- Mar 16, 2017
Oh, thats a great find! I was trying to understand how normal cells deal with ROS and stumbled upon this:
New Aspects of Mitochondrial Uncoupling Proteins (UCPs) and Their Roles in Tumorigenesis
Apparently highly invasive cancers can deal with ROS in the same manner as healthy cells..
"These data indicated that UCP2-mediated mild mitochondrial uncoupling may serve as a tumor promoting event.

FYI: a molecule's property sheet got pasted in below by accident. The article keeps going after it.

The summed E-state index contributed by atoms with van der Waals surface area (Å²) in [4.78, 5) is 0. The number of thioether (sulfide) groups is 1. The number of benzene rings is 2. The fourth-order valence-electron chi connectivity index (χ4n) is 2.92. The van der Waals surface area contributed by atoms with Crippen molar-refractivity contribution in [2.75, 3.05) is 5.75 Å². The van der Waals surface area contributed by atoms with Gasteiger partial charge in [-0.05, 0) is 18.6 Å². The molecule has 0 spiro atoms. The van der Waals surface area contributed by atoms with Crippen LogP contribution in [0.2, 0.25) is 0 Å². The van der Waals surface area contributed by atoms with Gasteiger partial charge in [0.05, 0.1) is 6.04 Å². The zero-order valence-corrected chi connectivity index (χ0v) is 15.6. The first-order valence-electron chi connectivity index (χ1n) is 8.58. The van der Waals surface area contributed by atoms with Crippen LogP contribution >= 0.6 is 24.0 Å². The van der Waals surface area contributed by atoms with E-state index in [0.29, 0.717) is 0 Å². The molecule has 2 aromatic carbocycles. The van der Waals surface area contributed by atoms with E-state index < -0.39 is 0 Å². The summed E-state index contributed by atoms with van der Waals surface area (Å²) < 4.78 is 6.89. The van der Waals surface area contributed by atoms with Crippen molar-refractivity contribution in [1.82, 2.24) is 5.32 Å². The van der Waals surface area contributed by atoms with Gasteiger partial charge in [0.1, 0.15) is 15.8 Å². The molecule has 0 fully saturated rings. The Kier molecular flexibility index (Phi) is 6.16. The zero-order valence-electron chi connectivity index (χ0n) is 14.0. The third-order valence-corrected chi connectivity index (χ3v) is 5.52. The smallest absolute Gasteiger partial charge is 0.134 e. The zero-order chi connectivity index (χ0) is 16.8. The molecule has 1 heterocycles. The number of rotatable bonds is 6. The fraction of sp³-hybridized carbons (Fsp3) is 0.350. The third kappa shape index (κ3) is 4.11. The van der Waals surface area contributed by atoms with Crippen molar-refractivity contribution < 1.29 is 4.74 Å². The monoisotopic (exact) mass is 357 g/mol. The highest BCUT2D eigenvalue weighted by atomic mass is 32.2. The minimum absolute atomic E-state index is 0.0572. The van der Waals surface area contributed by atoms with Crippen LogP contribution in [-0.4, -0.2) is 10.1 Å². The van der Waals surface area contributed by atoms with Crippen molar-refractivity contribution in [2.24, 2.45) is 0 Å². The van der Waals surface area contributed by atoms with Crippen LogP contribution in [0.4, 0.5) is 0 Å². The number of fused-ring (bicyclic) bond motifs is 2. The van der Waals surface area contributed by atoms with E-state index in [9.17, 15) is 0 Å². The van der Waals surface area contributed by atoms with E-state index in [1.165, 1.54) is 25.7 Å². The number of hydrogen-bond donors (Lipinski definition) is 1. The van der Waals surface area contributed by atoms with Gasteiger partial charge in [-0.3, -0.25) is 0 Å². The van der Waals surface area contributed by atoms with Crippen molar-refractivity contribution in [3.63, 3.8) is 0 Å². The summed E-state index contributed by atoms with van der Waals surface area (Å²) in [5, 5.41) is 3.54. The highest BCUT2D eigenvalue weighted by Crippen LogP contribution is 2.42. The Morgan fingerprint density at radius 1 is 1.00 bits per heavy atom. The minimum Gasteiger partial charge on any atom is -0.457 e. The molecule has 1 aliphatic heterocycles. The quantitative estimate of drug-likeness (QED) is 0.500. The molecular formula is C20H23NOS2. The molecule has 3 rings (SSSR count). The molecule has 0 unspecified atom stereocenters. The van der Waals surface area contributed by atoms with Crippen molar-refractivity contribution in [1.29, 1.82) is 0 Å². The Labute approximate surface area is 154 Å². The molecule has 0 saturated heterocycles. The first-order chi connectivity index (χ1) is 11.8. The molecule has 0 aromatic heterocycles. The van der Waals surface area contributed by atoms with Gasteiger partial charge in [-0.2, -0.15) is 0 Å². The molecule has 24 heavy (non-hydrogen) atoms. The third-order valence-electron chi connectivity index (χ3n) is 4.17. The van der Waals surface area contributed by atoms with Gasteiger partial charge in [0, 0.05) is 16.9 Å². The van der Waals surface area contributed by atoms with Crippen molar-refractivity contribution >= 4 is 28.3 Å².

The elevated levels of UCP2 in cancer cells may be a result of long-term selection during tumorigenesis, since any event that results in UCP2 upregulation could help cells escape from apoptosis mediated by the p53 signaling. Given the fact that mitochondrial uncoupling could cause dissipation of the mitochondrial potential, a decrease in mitochondrial ROS, and a reduction in p53’s response to oxidative stress, it is reasonable to propose that mitochondrial uncoupling may provide cancer cells with a prosurvival advantage via suppressing the p53 mediated apoptosis pathway."